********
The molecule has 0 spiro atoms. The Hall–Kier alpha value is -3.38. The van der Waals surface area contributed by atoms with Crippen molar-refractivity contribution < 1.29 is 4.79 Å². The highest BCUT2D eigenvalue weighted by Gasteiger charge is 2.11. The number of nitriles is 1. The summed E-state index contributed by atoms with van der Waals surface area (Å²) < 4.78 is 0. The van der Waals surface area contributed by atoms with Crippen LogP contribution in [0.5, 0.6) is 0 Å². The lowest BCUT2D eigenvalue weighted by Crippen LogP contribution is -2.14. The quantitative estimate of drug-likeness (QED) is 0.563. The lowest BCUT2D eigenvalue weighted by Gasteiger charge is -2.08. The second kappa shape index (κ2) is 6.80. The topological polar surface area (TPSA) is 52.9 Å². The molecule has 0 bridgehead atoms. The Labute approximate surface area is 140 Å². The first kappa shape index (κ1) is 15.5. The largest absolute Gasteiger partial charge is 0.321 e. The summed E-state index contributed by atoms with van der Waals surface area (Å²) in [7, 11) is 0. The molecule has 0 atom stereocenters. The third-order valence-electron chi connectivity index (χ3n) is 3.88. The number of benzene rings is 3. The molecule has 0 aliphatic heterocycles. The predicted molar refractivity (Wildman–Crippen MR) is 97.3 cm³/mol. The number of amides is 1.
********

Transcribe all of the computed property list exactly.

The molecule has 0 spiro atoms. The Hall–Kier alpha value is -3.38. The van der Waals surface area contributed by atoms with Crippen molar-refractivity contribution < 1.29 is 4.79 Å². The highest BCUT2D eigenvalue weighted by Gasteiger charge is 2.11. The number of nitriles is 1. The summed E-state index contributed by atoms with van der Waals surface area (Å²) < 4.78 is 0. The van der Waals surface area contributed by atoms with Crippen LogP contribution in [0.5, 0.6) is 0 Å². The lowest BCUT2D eigenvalue weighted by Crippen LogP contribution is -2.14. The quantitative estimate of drug-likeness (QED) is 0.563. The lowest BCUT2D eigenvalue weighted by Gasteiger charge is -2.08. The second kappa shape index (κ2) is 6.80. The topological polar surface area (TPSA) is 52.9 Å². The molecule has 0 bridgehead atoms. The Labute approximate surface area is 140 Å². The first kappa shape index (κ1) is 15.5. The largest absolute Gasteiger partial charge is 0.321 e. The summed E-state index contributed by atoms with van der Waals surface area (Å²) in [7, 11) is 0. The molecule has 0 atom stereocenters. The third-order valence-electron chi connectivity index (χ3n) is 3.88. The number of benzene rings is 3. The molecule has 0 aliphatic heterocycles. The predicted molar refractivity (Wildman–Crippen MR) is 97.3 cm³/mol. The number of amides is 1.